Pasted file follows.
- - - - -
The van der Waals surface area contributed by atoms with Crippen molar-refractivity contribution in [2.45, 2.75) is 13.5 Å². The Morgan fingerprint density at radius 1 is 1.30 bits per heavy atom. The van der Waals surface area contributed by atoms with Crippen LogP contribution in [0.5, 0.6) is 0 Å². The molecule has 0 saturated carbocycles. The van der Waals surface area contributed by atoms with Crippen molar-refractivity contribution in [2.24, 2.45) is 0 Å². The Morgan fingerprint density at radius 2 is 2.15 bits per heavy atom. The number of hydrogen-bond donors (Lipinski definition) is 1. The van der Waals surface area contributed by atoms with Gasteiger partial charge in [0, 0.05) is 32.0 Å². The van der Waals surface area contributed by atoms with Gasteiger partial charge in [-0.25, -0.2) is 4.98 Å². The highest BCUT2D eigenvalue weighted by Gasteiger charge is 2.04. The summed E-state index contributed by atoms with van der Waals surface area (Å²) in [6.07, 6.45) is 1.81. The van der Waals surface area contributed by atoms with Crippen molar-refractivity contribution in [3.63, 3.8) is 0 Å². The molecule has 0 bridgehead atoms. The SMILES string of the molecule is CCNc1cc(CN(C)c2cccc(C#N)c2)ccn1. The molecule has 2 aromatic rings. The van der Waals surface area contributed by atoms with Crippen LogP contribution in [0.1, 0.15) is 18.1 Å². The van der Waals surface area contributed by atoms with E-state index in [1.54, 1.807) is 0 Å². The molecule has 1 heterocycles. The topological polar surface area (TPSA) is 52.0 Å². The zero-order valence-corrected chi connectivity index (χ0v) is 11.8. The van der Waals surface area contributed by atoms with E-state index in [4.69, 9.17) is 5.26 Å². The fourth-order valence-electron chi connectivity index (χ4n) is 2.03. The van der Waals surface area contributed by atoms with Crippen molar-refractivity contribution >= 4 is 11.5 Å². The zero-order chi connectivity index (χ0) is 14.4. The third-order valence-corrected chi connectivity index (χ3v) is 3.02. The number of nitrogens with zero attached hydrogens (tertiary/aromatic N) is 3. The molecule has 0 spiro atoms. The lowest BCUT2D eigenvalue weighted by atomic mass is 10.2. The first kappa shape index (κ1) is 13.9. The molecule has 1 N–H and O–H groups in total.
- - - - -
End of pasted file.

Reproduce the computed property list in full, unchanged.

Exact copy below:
The van der Waals surface area contributed by atoms with Crippen molar-refractivity contribution in [2.45, 2.75) is 13.5 Å². The Morgan fingerprint density at radius 1 is 1.30 bits per heavy atom. The van der Waals surface area contributed by atoms with Crippen LogP contribution in [0.5, 0.6) is 0 Å². The molecule has 0 saturated carbocycles. The van der Waals surface area contributed by atoms with Crippen molar-refractivity contribution in [2.24, 2.45) is 0 Å². The Morgan fingerprint density at radius 2 is 2.15 bits per heavy atom. The number of hydrogen-bond donors (Lipinski definition) is 1. The van der Waals surface area contributed by atoms with Gasteiger partial charge in [0, 0.05) is 32.0 Å². The van der Waals surface area contributed by atoms with Gasteiger partial charge in [-0.25, -0.2) is 4.98 Å². The highest BCUT2D eigenvalue weighted by Gasteiger charge is 2.04. The summed E-state index contributed by atoms with van der Waals surface area (Å²) in [6.07, 6.45) is 1.81. The van der Waals surface area contributed by atoms with Crippen molar-refractivity contribution in [3.63, 3.8) is 0 Å². The molecule has 0 bridgehead atoms. The SMILES string of the molecule is CCNc1cc(CN(C)c2cccc(C#N)c2)ccn1. The molecule has 2 aromatic rings. The van der Waals surface area contributed by atoms with Crippen LogP contribution in [0.1, 0.15) is 18.1 Å². The van der Waals surface area contributed by atoms with E-state index in [1.54, 1.807) is 0 Å². The molecule has 1 heterocycles. The topological polar surface area (TPSA) is 52.0 Å². The zero-order valence-corrected chi connectivity index (χ0v) is 11.8. The van der Waals surface area contributed by atoms with E-state index in [4.69, 9.17) is 5.26 Å². The fourth-order valence-electron chi connectivity index (χ4n) is 2.03. The van der Waals surface area contributed by atoms with Crippen molar-refractivity contribution >= 4 is 11.5 Å². The zero-order chi connectivity index (χ0) is 14.4. The third-order valence-corrected chi connectivity index (χ3v) is 3.02. The number of nitrogens with zero attached hydrogens (tertiary/aromatic N) is 3. The molecule has 0 spiro atoms. The lowest BCUT2D eigenvalue weighted by atomic mass is 10.2. The first kappa shape index (κ1) is 13.9. The molecule has 1 N–H and O–H groups in total.